John and I got married in Vegas a little more than three years ago and started our family in Arizona, where I’m basically a native and John’s lived for the past 15 years.
Since we began dating, we’ve always had that itch to move, but something was always in the way — be it John owning and growing his own business in Arizona or me being pregnant (twice). It wasn’t until this past spring that the idea of moving could actually become a reality and a month ago, John and I, our two daughters (ages 2 and 1) and our two dogs moved from Arizona to North Carolina, where we knew no one.
We moved to North Carolina because we wanted to — not because we were forced via a job or some other reason that just happened to us. This is where we’re choosing to raise our family and the place we’re choosing to call home.
I was a little weary as to how this move would affect our marriage. We did everything ourselves (is it just us or does moving tend to be a source of conflict for some couples?). We had the added stress of traveling with a toddler, a baby and two dogs, and we moved to a place where we didn’t (and still don’t) know a soul.
Did I mention the girls woke up at 2:30 a.m. each night in the hotels we stayed in on our way to North Carolina? Despite several annoyances and frustrations, it has brought my husband and me closer. Here’s why:
Being a team is a conscious choice we had to make
When some couples and families move, they work against each other instead of for each other. For us, since we didn’t have anyone else to rely on, we worked for each other. I’ll be the first to admit that John and I don’t always act like we’re on the same team. We play the “I did this, so you need to do that,” “My days are harder than yours” type of games more often than we should. We very easily could have turned on each other and made the move miserable, but instead we consciously chose to make the most of the situation and create lasting memories with each other and our little family.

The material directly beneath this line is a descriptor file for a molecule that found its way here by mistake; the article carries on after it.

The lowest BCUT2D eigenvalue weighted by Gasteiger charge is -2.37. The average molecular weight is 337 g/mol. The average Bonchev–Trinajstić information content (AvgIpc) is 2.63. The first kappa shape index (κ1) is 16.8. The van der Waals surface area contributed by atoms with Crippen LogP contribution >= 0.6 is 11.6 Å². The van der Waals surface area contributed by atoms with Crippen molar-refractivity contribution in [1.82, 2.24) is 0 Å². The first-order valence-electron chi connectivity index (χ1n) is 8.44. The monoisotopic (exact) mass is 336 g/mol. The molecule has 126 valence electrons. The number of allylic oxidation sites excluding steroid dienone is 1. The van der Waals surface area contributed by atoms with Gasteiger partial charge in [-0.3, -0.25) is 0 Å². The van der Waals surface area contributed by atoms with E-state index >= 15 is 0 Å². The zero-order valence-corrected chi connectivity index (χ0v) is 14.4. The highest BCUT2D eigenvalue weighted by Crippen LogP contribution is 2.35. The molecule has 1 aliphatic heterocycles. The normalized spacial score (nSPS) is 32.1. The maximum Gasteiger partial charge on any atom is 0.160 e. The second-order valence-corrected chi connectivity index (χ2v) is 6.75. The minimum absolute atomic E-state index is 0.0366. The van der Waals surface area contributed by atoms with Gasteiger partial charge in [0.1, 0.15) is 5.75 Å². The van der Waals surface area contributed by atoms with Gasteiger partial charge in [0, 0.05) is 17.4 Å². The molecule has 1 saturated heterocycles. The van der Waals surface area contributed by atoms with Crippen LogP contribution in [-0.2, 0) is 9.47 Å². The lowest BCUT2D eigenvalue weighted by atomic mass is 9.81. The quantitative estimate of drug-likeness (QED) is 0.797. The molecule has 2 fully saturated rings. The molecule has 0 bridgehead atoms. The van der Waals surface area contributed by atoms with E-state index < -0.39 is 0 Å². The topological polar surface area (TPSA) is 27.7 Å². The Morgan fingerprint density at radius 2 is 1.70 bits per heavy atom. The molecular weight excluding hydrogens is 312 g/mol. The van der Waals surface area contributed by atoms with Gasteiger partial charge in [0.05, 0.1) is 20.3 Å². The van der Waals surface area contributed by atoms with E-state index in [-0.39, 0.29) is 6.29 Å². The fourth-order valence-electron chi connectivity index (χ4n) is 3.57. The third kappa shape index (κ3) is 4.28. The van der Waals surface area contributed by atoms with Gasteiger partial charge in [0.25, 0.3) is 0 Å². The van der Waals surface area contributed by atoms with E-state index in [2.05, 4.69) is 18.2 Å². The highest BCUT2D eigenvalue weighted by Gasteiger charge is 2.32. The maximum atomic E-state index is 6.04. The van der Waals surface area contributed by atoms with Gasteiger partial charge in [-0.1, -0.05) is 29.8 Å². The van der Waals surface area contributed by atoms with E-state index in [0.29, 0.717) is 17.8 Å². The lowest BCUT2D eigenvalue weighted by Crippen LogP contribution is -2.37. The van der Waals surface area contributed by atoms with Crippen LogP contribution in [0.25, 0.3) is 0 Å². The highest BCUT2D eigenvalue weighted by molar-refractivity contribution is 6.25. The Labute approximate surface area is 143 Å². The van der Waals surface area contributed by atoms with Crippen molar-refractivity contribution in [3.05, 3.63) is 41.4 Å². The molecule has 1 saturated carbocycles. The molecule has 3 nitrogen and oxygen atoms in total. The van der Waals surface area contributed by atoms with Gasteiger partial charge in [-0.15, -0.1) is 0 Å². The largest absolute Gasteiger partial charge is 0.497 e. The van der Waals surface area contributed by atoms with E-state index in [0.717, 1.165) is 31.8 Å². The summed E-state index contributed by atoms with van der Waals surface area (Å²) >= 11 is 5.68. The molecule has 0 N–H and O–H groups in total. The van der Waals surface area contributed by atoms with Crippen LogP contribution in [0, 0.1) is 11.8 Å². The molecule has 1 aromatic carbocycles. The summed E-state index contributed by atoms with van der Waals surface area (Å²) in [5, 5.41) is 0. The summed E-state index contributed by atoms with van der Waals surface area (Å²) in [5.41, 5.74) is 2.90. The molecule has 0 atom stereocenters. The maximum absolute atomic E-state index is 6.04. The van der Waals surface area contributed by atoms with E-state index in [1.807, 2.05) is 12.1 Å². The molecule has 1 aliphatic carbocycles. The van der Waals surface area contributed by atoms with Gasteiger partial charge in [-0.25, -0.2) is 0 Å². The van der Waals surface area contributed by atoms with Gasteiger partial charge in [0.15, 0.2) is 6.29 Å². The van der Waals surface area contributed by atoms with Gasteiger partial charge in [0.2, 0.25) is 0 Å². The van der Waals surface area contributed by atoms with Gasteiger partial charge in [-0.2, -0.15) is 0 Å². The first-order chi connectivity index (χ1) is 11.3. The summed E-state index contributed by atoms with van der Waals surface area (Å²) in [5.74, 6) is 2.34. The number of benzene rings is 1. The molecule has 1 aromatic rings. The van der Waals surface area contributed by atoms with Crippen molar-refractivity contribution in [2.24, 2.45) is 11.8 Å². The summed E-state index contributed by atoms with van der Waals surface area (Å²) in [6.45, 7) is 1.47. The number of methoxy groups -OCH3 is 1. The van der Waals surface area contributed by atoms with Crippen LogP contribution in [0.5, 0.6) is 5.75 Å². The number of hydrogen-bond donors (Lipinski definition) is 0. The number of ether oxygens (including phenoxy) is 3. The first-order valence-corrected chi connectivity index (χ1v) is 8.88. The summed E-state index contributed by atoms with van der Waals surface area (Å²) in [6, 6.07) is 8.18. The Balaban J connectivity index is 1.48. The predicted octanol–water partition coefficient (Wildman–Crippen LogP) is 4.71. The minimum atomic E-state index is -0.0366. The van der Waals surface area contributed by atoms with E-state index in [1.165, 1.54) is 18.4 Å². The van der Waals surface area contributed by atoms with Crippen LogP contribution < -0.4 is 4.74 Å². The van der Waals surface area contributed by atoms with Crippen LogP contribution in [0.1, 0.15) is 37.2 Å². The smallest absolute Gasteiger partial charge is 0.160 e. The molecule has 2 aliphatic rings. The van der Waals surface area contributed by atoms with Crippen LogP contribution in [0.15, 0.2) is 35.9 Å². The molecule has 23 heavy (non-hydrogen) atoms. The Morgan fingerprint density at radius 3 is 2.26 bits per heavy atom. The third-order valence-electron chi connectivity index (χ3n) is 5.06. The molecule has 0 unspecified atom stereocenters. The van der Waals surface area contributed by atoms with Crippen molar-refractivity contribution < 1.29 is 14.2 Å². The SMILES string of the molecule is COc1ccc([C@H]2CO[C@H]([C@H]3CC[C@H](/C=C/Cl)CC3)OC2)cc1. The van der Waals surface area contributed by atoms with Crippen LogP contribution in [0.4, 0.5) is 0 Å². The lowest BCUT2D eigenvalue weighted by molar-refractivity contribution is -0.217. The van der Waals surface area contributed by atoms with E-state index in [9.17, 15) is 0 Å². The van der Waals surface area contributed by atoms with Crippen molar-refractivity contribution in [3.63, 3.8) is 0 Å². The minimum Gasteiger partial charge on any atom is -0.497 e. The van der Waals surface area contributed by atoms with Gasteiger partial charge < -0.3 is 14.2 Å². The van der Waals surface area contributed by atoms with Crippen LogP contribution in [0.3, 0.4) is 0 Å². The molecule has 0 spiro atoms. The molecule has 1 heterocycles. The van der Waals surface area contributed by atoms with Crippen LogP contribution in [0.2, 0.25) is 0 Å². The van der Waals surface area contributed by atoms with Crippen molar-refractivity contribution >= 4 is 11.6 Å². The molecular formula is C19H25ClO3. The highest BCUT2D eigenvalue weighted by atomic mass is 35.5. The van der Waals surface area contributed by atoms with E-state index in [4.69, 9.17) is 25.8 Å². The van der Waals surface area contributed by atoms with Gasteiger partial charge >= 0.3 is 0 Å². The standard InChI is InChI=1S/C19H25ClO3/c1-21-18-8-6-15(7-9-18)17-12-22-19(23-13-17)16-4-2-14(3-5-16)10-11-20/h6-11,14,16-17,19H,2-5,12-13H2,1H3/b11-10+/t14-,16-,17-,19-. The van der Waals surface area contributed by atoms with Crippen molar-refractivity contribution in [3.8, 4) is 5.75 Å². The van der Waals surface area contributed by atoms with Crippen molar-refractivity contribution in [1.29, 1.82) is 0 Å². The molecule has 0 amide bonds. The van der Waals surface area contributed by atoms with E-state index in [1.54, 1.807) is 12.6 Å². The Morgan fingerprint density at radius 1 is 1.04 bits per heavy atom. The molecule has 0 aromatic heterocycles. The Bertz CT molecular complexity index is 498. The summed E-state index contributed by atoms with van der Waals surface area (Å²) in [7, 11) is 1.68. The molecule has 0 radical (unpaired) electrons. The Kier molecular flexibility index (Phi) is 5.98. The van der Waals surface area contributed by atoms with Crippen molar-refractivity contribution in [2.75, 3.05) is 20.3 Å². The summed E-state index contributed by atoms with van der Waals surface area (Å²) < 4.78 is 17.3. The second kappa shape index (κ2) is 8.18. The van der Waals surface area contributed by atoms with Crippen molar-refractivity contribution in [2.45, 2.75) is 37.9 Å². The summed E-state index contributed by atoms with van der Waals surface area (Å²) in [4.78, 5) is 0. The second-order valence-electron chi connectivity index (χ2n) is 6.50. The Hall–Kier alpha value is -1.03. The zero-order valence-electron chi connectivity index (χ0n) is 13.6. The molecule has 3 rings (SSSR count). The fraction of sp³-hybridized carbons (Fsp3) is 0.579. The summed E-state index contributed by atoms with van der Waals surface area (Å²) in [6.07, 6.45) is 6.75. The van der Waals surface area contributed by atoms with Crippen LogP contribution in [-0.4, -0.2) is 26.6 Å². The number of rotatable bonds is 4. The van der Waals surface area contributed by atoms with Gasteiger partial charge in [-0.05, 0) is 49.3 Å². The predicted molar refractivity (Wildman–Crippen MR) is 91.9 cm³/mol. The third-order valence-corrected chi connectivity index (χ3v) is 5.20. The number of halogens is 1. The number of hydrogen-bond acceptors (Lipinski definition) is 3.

We had be each other’s only friend
John’s always been my best friend — but now, well, he’s essentially my only friend. Though I’m hoping to make some female friends sooner rather than later, John’s fitting the bill quite nicely. I haven’t felt lonely, we’ve explored the city while he’s been off work, he’s been a huge help with the girls and it’s safe to say we haven’t had a single fight. Sure, he’s gotten on my nerves, but why get upset with the only person I know here? I’d much rather let it go.
We proved we are capable of taking control of our future
More than anything, this move has taught both John and me that we can do anything we put our minds to, whether that be in marriage or in life. If we work together on our goals, strive to reach them together, listen to what the other person has to say and stay on the same page as one another, we really can achieve whatever it is we’re after — whether that’s a move across the country, a new home or a new baby (just kidding on that last one).
Have you ever moved across the country? How did it affect your marriage?